Gonna do a full write up on the weather this week (’cause it’s active). Here is an amuse bouche to start:

WELL hyped coastal low will move up from the Southeast mid-week. It will bring potentially “heavy” snows to the southeast, southern apps and coastal cities of the N/E. It will move out over cape cod and bring snow to Boston and Southern NH. Then it will begin to track north into the gulf of Maine. This track has the potential to bring heavy (no quotes) snow to Sunday River and SADDLEBACK MAINE …the storm will continue this northward track and bring very heavy snowfall to the Chic Chocs for Ski Chic-Chocs Aventure Chic-Chocs and COOP Accès Chic-Chocs

Wednesday Update Ok, so here it is…THE BIG ONE. But not kinda not really. Currently, a storm system is about to exit the GOM. It’s bringing a nasty mix of ice and snow to the deep south as it slides along the southern edge of a very cold pool of air. (It is circled in red. Orange is the new black…err track)


For several days various models have pushed and pulled the track of low within a 50 mile band along the coast of the U.S. On the doorstep of the system, there seems to be some consensus that the surface low will follow a line from Virginia Beach to Cape Cod and then on into the Bay of Fundy.


This is a pretty wet storm as it is tapping GOM moisture. QPF totals are impressive.



As you can see from the precip total maps, this track isn’t that great for delivering a heavy snowfall west of the White mountains. Thus as it looks right now the heaviest snows will fall thursday night through friday in the White Mountains and in Maine on Friday. I think anything between 10-20″ are possible in those regions from this storm.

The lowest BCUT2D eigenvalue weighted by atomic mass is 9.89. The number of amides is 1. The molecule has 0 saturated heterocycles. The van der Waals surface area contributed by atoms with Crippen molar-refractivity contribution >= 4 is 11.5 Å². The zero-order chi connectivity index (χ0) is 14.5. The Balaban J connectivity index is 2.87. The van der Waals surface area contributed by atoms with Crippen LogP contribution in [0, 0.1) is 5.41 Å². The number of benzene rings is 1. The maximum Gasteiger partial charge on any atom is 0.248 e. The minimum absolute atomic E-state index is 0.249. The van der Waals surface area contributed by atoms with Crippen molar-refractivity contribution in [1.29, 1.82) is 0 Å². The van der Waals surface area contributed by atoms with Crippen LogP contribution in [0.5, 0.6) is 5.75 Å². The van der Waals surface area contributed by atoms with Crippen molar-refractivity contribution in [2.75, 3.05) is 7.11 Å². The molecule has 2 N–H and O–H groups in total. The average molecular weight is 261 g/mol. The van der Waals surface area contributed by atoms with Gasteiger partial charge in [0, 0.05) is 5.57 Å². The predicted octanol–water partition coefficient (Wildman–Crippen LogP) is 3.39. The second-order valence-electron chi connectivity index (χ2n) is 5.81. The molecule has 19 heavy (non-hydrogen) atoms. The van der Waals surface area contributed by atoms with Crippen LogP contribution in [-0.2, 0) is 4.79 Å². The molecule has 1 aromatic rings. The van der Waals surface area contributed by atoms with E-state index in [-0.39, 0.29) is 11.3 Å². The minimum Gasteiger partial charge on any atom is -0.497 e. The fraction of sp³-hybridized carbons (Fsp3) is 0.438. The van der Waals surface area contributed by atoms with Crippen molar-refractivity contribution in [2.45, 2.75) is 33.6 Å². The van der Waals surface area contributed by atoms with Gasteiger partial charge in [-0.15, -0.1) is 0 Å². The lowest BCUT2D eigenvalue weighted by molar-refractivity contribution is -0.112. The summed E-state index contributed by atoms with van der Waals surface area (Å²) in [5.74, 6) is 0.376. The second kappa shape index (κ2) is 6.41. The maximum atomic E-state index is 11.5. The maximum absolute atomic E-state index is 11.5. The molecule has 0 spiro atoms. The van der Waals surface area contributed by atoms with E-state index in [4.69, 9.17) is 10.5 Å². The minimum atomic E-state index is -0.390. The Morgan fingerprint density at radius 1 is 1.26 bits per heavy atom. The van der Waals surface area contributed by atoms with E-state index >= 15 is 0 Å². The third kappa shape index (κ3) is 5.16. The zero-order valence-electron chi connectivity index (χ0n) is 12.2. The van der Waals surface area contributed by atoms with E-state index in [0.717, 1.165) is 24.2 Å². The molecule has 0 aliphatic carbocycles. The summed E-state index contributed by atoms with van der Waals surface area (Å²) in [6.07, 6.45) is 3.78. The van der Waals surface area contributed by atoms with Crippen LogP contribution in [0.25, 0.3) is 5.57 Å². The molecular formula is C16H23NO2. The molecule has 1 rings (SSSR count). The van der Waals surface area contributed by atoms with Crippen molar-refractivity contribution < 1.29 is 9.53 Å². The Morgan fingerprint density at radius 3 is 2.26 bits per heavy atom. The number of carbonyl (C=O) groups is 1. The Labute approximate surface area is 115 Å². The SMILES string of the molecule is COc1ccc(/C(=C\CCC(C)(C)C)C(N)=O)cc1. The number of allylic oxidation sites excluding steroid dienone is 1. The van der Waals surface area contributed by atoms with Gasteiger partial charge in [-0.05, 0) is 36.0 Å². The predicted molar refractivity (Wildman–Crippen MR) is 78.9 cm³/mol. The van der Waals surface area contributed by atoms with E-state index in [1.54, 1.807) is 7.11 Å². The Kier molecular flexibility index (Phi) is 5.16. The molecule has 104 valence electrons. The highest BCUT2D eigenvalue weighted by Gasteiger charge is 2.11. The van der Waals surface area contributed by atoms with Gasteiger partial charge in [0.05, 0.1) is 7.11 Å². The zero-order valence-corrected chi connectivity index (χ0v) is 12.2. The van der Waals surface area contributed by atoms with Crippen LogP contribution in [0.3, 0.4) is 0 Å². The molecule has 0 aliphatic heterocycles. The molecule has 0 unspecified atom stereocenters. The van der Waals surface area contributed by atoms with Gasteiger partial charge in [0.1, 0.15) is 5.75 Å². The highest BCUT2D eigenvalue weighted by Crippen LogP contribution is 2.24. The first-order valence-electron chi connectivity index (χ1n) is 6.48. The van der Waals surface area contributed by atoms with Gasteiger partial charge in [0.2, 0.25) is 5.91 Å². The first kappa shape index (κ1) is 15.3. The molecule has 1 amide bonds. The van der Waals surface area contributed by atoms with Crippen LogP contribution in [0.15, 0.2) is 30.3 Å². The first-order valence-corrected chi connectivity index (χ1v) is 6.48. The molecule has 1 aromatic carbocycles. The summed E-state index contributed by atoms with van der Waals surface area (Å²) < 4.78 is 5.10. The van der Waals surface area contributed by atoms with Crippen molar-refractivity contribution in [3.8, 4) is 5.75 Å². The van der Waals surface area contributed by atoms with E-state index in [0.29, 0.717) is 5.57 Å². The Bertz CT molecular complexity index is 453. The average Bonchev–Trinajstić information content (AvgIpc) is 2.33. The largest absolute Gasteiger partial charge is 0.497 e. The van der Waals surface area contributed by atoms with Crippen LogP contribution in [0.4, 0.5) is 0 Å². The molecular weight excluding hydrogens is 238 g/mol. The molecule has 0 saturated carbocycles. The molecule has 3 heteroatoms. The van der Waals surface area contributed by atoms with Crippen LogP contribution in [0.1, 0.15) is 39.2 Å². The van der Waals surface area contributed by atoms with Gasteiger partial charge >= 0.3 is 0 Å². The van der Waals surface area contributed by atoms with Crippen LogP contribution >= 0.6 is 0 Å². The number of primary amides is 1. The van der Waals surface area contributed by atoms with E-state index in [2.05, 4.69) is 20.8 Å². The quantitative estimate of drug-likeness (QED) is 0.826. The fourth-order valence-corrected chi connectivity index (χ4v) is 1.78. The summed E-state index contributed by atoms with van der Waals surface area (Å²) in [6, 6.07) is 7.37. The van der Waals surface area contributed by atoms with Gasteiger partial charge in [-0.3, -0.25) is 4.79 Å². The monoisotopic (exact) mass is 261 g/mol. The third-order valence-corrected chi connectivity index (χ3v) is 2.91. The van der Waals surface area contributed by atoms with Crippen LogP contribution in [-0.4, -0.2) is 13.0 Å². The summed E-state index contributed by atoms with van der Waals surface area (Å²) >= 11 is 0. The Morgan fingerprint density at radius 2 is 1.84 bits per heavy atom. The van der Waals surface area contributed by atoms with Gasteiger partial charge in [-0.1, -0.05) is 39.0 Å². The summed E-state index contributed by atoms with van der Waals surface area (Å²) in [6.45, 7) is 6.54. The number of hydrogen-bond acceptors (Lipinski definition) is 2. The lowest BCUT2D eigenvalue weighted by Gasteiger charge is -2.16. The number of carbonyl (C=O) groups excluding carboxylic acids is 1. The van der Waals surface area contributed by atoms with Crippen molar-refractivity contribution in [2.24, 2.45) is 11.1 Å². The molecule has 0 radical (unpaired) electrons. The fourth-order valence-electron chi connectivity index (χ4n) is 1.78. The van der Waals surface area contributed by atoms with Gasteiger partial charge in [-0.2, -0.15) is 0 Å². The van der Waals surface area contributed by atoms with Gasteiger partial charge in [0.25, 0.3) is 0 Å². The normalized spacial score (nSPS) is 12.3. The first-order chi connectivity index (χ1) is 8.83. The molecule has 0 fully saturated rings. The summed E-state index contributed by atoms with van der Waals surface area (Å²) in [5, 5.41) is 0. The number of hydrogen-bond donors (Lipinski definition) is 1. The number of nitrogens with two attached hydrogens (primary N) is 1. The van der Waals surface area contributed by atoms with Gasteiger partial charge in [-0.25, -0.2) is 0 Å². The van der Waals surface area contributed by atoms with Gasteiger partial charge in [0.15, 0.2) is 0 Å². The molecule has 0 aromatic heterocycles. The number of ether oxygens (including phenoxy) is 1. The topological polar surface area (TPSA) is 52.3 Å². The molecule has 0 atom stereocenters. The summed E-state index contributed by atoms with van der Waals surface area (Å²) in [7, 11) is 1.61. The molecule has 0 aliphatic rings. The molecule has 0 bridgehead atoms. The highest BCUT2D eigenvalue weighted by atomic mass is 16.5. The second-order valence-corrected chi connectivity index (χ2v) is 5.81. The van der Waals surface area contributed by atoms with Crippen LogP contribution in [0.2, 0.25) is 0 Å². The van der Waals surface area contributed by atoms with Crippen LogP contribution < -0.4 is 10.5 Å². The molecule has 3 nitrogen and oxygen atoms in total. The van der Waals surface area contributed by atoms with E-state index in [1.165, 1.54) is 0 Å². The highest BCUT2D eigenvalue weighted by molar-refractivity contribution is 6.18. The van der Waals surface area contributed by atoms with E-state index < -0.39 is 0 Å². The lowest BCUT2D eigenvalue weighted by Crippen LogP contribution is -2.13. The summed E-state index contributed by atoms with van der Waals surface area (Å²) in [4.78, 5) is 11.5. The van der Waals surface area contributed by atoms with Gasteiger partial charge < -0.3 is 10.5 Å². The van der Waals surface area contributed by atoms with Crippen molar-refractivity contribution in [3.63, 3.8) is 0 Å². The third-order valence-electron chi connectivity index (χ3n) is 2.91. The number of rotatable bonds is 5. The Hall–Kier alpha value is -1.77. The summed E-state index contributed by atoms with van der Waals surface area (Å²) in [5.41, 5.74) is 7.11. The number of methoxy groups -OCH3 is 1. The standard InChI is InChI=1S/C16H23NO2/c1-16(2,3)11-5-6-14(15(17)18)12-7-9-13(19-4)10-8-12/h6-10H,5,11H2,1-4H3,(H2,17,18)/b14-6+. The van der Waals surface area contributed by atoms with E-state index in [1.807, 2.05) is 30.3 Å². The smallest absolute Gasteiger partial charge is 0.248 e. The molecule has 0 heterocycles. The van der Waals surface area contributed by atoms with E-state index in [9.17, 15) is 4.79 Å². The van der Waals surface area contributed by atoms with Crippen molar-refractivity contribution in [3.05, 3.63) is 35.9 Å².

Further west is a tricker forecast. The Euro model is more robust with the amount of precip that sneaks into VT from the Killington stretch of the Spine north. In general areas on western edges of these large coastal storms are tricky to forecast. If a deformation band develops (where the air is stretched due to opposing forces) towards our region heavier snow totals could easily occur. If banding doesn’t develop we can see drastic cut offs between heavy snow to the east and nada to the west.

Right now a safe blend of the models indicates about .5 inches of liquid (4-8″ snow) will fall along the spine from Kmart to Jay. There will be a stretch of the spine that picks up closer to .75in (8-12″ snow) however I can’t say with certainty whether that will be the Stowe/Bolton part, the Bush/MRG part or the Kmart/Pico part. Gun to head, I’m going to say its prob. the Mush/MRG section that wins out here. I think Stowe/Bolton/Jay are just a little too far north.

One caveat here is that the winds in this system will be more n/nw than they have been for previous coastal storms. That means places that face east will not have upper elevation snows smacked around by the winds as much. It also means there is an orographic snowfall enhancement possible early friday am. The models aren’t doing a great job picking this up but don’t be shocked if there is a period of renewed heavy snowfall around 5-9am friday as the low pulls out east and some upslope snow kicks on.
End Wednesday Update